USSR Increasing Control Over Eastern Europe

Explain how and why the USSR increased its control over Eastern Europe between 1945 and 1949. [22]

There were many reasons why Stalin and the USSR wanted to control Eastern Europe. The first of these was to create a boundary or ‘buffer zone’. The USSR wanted to protect itself from the spread of capitalist ideas or further attack from Western countries. This ‘Iron Curtain’ as it would be later called by Churchill was going to be made up of Communist countries. Stalin’s idea was that Western countries would have to attack this buffer zone before being able to attack the USSR.

The USSR also wanted reparations for war damage and they would take these from countries they controlled. Eastern Europe was full of raw materials which could be used by Russia.

The USSR used different tactics when taking over Eastern European countries. Many times in elections the following cycle occurred- Pressure from Moscow would make sure Communists would obtain high positions in emergency Governments. Communists would then suggest radical changes which would ensure economic recovery and finally votes would be rigged making sure the Communists would win. An example of this is Hungary.

The USSR gained influence over Yugoslavia in a completely different way to this. Yugoslavia refused Russian takeover however they were still a Communist Government. This meant they were still viewed with the same suspicion from Western states. After WWII many Eastern States were still occupied by Soviet Soldiers. This means that the USSR has a major presence and easily influenced the decisions of emergency governments which were often weak.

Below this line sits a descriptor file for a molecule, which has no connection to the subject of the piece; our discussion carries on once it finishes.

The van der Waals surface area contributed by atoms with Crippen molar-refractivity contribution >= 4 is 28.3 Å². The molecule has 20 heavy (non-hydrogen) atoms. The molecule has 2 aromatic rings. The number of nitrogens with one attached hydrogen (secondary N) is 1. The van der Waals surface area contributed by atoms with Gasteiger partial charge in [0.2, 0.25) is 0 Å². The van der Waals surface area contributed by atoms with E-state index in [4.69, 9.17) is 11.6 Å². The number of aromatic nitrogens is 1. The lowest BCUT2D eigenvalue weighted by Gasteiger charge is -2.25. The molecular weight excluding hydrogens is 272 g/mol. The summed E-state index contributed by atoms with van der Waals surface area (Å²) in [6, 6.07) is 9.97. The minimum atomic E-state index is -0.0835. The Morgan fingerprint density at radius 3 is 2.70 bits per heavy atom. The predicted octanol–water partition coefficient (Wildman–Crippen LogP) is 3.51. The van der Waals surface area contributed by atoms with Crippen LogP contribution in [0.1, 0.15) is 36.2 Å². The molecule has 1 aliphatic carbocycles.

The Marshall Plan was set up in 1947 which would ensure that European countries could develop economically and recover from the effects of WWII. This plan would inject $13.3 Billion into the European economy. Stalin condemned this and as a result set up Comecon and Cominform. Although the Marshall Plan itself was dangerous to the Russian regime, the resulting set-up of the counter organisations strengthened Russian control over the East and made sure they could develop like the West.

In 1948 all road, rail and canal links to West Berlin were closed. This was caused by the Western Alliance and New Currency introduced in this newly merged area. Stalin was angry at this as he thought this merger would again develop a Germany which could threaten the USSR.

Discontent arose from Eastern Germans seeing their Western counterparts get richer while they got poorer. It was decided that supplies would be airlifted into Berlin as Stalin was unlikely to shoot planes down. The plan had not expected to work and for long periods West Berliners had to endure rationing.

Stalin admitted defeat the next year and the Blockade was lifted. During this period NATO was set up. The USSR responded to this by setting up the Warsaw Pact. As with the Marshall Aid the Western Actions had caused a positive impact for the USSR. The Warsaw Pact meant that Soviet controlled states had more protection than before, making them stronger.